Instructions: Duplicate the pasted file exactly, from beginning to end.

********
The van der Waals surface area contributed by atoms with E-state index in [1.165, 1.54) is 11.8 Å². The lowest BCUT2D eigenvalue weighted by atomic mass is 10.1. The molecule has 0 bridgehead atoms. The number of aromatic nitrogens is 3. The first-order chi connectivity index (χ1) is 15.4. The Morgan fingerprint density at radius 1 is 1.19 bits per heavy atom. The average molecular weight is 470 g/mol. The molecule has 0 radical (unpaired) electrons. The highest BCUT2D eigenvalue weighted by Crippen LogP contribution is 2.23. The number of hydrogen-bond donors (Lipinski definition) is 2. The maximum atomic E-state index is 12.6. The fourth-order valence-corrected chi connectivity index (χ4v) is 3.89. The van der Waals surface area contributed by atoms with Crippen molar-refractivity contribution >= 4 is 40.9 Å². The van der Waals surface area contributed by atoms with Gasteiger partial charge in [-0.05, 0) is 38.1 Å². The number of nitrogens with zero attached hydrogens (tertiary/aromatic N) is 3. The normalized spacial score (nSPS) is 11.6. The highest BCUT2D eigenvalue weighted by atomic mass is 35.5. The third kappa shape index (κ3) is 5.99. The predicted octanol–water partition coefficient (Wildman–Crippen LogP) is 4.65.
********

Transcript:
The van der Waals surface area contributed by atoms with E-state index in [1.165, 1.54) is 11.8 Å². The lowest BCUT2D eigenvalue weighted by atomic mass is 10.1. The molecule has 0 bridgehead atoms. The number of aromatic nitrogens is 3. The first-order chi connectivity index (χ1) is 15.4. The Morgan fingerprint density at radius 1 is 1.19 bits per heavy atom. The average molecular weight is 470 g/mol. The molecule has 0 radical (unpaired) electrons. The highest BCUT2D eigenvalue weighted by Crippen LogP contribution is 2.23. The number of hydrogen-bond donors (Lipinski definition) is 2. The maximum atomic E-state index is 12.6. The fourth-order valence-corrected chi connectivity index (χ4v) is 3.89. The van der Waals surface area contributed by atoms with Crippen molar-refractivity contribution >= 4 is 40.9 Å². The van der Waals surface area contributed by atoms with Gasteiger partial charge in [-0.05, 0) is 38.1 Å². The number of nitrogens with zero attached hydrogens (tertiary/aromatic N) is 3. The normalized spacial score (nSPS) is 11.6. The highest BCUT2D eigenvalue weighted by atomic mass is 35.5. The third kappa shape index (κ3) is 5.99. The predicted octanol–water partition coefficient (Wildman–Crippen LogP) is 4.65.